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courtly love, which had been evolved some seven or eight hundred years
earlier by the Heian courtiers and which stressed the aesthetic rather
than the erotic.
The Life of a Man Who Lived for Love is the story of Yonosuke, a townsman who commences a long life of sexual adventures by making advances to a maid at the age of eight; at sixty-one, after having enjoyed all
the delights that Japanese women can provide him, he sets forth by boat
to find an island inhabited only by females. Divided into fifty-four chapters, each of which deals with a year in Yonosuke’s life, The Life of a Man
Who Lived for Love is little more than a collection of spicy episodes
brought together as the doings of an indefatigable rake.
In 1686 Saikaku wrote another erotic work, entitled Five Women Who
Chose Love (Kòshoku Gonin Onna), which contains five fairly lengthy and
well-structured tales that may properly be called novelettes. Whereas The
Life of a Man Who Lived for Love deals mostly with life in the pleasure
quarters, Five Women Who Chose Love concerns women of respectable
townsman and peasant origins who, because of their excessively passionate natures, become involved in affairs that lead in all cases but one to dishonor and death. In this work, then, Saikaku shifted from accounts of the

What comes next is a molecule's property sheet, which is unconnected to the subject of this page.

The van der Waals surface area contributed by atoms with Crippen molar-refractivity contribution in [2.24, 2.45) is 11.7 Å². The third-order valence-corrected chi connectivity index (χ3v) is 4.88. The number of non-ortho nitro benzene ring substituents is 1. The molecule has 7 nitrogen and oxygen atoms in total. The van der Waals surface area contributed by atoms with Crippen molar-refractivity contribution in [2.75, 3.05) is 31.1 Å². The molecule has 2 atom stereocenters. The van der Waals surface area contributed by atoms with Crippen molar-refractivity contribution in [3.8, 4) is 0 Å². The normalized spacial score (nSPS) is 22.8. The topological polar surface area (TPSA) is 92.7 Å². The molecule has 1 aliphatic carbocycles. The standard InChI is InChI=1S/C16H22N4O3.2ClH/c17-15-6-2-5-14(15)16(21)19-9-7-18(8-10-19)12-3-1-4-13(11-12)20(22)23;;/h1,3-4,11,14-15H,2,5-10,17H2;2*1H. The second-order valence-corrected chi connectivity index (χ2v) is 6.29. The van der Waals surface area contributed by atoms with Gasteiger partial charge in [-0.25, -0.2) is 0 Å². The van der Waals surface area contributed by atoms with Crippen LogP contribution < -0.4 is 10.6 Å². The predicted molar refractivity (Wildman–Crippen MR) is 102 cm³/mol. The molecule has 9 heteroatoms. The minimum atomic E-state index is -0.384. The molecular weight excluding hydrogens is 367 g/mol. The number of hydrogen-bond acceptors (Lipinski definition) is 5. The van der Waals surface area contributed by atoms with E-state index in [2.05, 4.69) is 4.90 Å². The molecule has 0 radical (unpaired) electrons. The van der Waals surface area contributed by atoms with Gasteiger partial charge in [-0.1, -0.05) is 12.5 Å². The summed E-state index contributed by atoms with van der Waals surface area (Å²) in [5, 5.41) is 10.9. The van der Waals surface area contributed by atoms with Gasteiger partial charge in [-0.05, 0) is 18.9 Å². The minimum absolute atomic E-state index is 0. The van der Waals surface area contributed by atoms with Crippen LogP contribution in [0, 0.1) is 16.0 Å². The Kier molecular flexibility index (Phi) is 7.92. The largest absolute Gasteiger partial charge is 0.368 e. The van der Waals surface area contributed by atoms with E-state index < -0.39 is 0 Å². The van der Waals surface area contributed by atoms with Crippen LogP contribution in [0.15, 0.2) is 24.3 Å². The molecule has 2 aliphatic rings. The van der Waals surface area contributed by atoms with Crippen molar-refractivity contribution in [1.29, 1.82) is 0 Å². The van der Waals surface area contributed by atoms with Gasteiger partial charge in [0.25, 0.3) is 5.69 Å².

artificial world of the pleasure quarters to stories, based on real events,
of people in everyday life. He also treated one of the most important
social themes in all of Tokugawa literature, the conflict between human
feelings (ninjò) and the heavy sense of duty (giri) imposed on the individual by the feudal laws and mores of the age.
In the same year that he wrote Five Women Who Chose Love, Saikaku
produced still another major erotic work, entitled The Life of an Amorous
Woman (Kòshoku Ichidai Onna). This is a tale of the darker side of love,
told in the first person, of uncontrolled lust and depravity. The heroine
is a nymphomaniac (descended on her father’s side from the courtier class The Flourishing of a Bourgeois Culture 185 of Kyoto) who makes her way through life largely on her ow...
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- Spring '13